Once the 45 windows were set in place, it was time to install the siding on the 2009 HGTV Dream Home. The siding is pre-primed SFC pine that is kiln-dried, beveled and channeled one-by-tens. Redwood trim will provide a nice accent.
“These houses traditionally back one hundred years ago were all redwood,” says HGTV Dream Home builder Bruce Lee. “Cost, obviously, has played a factor over the years, but we still like to use as much redwood as we possibly can because that’s what sells these houses.”
Attention to detail, as always, is critical in all aspects of high-end home construction. That’s why nail holes in the siding will be invisible when installation is complete. “When I look at details like this, I think, so often builders will just fill that with caulk or not do anything at all. But you guys are taking some extra measures,” says Jack Thomasson, HGTV Dream Home planner.
“That's what we like to do,” Lee says. “We like to take the one extra step that most builders don't. The details are what set us apart. Most contractors or developers would just paint over those nails. And back in the traditional homes at the turn-of-the-century, you didn't see that. They're all set and puttied. They spent the extra time doing that.”
A similar amount of care will be taken on finishing touches for the porch, Thomasson says. “What will happen is someone will be spending time in whatever furniture ends up being out here, and they'll be noticing these details. They'll notice if it's done right,” he adds.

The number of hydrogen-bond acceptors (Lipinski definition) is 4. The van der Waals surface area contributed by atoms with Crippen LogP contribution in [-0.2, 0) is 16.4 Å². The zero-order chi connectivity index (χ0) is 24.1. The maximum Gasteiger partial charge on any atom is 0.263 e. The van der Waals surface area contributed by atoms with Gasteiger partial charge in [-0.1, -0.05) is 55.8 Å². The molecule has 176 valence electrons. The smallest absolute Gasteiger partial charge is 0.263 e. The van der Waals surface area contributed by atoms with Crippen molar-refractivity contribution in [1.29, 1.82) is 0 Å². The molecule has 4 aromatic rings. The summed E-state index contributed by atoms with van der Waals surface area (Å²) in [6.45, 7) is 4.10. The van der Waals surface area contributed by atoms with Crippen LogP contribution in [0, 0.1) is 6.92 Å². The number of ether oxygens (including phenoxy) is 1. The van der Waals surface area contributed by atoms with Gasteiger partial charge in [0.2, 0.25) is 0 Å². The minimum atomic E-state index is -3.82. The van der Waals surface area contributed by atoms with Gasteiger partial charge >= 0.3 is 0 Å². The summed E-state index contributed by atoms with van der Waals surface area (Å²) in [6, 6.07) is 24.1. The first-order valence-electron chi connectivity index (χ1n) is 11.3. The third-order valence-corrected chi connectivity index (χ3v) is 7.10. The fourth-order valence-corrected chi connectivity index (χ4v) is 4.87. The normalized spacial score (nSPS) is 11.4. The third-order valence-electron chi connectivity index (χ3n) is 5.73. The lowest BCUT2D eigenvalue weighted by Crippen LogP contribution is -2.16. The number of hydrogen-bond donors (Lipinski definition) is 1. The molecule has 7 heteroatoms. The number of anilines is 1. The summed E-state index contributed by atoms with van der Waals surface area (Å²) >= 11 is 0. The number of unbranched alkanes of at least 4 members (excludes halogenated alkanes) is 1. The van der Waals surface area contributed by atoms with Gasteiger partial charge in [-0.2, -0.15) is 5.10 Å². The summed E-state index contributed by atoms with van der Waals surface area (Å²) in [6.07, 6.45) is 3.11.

Someone might not notice the detail work right away, Lee says, “… but down the road they'll start appreciating it and say, ‘Wow! Look what these guys did.’ Or somebody will point it out to them, and then they'll really start appreciating their home.”
Details like this can be helpful during resale, Thomasson notes. Homeowners trying to sell their house can point out details like these to prospective buyers, and that makes a big difference, he adds.
Behind the siding
A quality siding installation is a great feature of any home, but what’s behind the siding is equally important. That’s why Lee uses a few tricks for installing house wrap on the homes he builds.
“When you're installing the house wrap it’s a good idea to use a straightedge on the inside corners,” Lee explains. “What you want to do is push that into the corner. What that does is provides enough of the house wrap material in that corner so when you install the siding, you're not ripping that paper. Because if you were to rip that paper, then you have water getting into your house.”
When you have enough paper in the corner you staple it into place, and then you're ready to install the siding, Lee says. “House wrap serves many functions, but one most importantly. The primary purpose of the [house wrap] paper is for water-penetration prevention, to keep water out of your house,” he adds.